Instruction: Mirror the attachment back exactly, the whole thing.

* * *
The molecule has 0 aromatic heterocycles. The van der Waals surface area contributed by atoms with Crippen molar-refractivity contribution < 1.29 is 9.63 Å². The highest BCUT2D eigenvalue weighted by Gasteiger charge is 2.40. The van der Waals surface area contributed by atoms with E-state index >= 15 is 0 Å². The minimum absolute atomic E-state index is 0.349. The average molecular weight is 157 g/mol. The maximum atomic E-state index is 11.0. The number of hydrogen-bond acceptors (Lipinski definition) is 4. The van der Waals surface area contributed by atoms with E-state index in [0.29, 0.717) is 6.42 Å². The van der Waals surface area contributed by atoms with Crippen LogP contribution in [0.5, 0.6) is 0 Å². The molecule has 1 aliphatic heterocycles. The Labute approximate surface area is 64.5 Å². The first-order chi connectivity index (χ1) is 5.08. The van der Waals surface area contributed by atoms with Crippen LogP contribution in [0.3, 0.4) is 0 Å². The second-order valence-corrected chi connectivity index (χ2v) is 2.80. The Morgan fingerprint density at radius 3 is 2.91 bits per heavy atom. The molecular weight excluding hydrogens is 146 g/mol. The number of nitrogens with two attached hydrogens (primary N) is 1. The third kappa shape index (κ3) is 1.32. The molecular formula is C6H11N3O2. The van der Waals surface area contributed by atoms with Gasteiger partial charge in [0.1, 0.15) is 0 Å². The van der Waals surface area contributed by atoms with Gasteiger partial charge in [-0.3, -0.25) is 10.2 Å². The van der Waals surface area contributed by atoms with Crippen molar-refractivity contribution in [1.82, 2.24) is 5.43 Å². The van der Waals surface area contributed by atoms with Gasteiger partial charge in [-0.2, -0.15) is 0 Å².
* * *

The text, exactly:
The molecule has 0 aromatic heterocycles. The van der Waals surface area contributed by atoms with Crippen molar-refractivity contribution < 1.29 is 9.63 Å². The highest BCUT2D eigenvalue weighted by Gasteiger charge is 2.40. The van der Waals surface area contributed by atoms with E-state index >= 15 is 0 Å². The minimum absolute atomic E-state index is 0.349. The average molecular weight is 157 g/mol. The maximum atomic E-state index is 11.0. The number of hydrogen-bond acceptors (Lipinski definition) is 4. The van der Waals surface area contributed by atoms with E-state index in [0.29, 0.717) is 6.42 Å². The van der Waals surface area contributed by atoms with Crippen LogP contribution in [0.5, 0.6) is 0 Å². The molecule has 1 aliphatic heterocycles. The Labute approximate surface area is 64.5 Å². The first-order chi connectivity index (χ1) is 5.08. The van der Waals surface area contributed by atoms with Crippen LogP contribution in [0.3, 0.4) is 0 Å². The second-order valence-corrected chi connectivity index (χ2v) is 2.80. The Morgan fingerprint density at radius 3 is 2.91 bits per heavy atom. The molecular weight excluding hydrogens is 146 g/mol. The number of nitrogens with two attached hydrogens (primary N) is 1. The third kappa shape index (κ3) is 1.32. The molecular formula is C6H11N3O2. The van der Waals surface area contributed by atoms with Gasteiger partial charge in [0.1, 0.15) is 0 Å². The van der Waals surface area contributed by atoms with Gasteiger partial charge in [-0.3, -0.25) is 10.2 Å². The van der Waals surface area contributed by atoms with Crippen molar-refractivity contribution in [1.82, 2.24) is 5.43 Å². The van der Waals surface area contributed by atoms with Gasteiger partial charge in [-0.2, -0.15) is 0 Å².